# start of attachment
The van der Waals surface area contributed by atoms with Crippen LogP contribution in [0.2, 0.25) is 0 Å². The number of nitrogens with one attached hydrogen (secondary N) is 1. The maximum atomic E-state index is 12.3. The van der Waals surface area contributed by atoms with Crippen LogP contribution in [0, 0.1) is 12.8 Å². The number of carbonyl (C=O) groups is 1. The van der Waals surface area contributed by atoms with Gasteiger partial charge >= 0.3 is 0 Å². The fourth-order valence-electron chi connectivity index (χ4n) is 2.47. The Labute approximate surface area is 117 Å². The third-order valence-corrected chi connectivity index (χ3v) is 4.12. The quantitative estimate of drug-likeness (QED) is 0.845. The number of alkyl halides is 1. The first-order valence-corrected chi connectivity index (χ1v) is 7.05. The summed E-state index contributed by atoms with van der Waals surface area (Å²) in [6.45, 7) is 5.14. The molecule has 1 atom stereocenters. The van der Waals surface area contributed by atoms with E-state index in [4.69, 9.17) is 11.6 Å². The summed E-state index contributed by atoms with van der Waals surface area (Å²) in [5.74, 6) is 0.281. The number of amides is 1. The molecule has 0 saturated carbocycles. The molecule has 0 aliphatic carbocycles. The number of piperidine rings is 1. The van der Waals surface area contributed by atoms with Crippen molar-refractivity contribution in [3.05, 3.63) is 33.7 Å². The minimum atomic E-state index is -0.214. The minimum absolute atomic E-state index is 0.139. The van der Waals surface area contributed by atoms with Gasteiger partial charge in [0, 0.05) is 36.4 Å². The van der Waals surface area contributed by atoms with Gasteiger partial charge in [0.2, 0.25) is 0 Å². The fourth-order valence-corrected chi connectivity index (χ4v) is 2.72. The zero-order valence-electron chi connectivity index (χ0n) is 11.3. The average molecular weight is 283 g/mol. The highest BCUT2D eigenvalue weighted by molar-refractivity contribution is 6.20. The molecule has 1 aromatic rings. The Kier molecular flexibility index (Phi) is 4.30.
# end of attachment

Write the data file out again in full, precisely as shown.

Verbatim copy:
The van der Waals surface area contributed by atoms with Crippen LogP contribution in [0.2, 0.25) is 0 Å². The number of nitrogens with one attached hydrogen (secondary N) is 1. The maximum atomic E-state index is 12.3. The van der Waals surface area contributed by atoms with Crippen LogP contribution in [0, 0.1) is 12.8 Å². The number of carbonyl (C=O) groups is 1. The van der Waals surface area contributed by atoms with Gasteiger partial charge >= 0.3 is 0 Å². The fourth-order valence-electron chi connectivity index (χ4n) is 2.47. The Labute approximate surface area is 117 Å². The third-order valence-corrected chi connectivity index (χ3v) is 4.12. The quantitative estimate of drug-likeness (QED) is 0.845. The number of alkyl halides is 1. The first-order valence-corrected chi connectivity index (χ1v) is 7.05. The summed E-state index contributed by atoms with van der Waals surface area (Å²) in [6.45, 7) is 5.14. The molecule has 1 atom stereocenters. The van der Waals surface area contributed by atoms with E-state index in [4.69, 9.17) is 11.6 Å². The summed E-state index contributed by atoms with van der Waals surface area (Å²) in [5.74, 6) is 0.281. The number of amides is 1. The molecule has 0 saturated carbocycles. The molecule has 0 aliphatic carbocycles. The number of piperidine rings is 1. The van der Waals surface area contributed by atoms with Crippen molar-refractivity contribution in [3.05, 3.63) is 33.7 Å². The minimum atomic E-state index is -0.214. The minimum absolute atomic E-state index is 0.139. The van der Waals surface area contributed by atoms with Gasteiger partial charge in [0, 0.05) is 36.4 Å². The van der Waals surface area contributed by atoms with Gasteiger partial charge in [0.2, 0.25) is 0 Å². The fourth-order valence-corrected chi connectivity index (χ4v) is 2.72. The zero-order valence-electron chi connectivity index (χ0n) is 11.3. The average molecular weight is 283 g/mol. The highest BCUT2D eigenvalue weighted by molar-refractivity contribution is 6.20. The molecule has 1 aromatic rings. The Kier molecular flexibility index (Phi) is 4.30.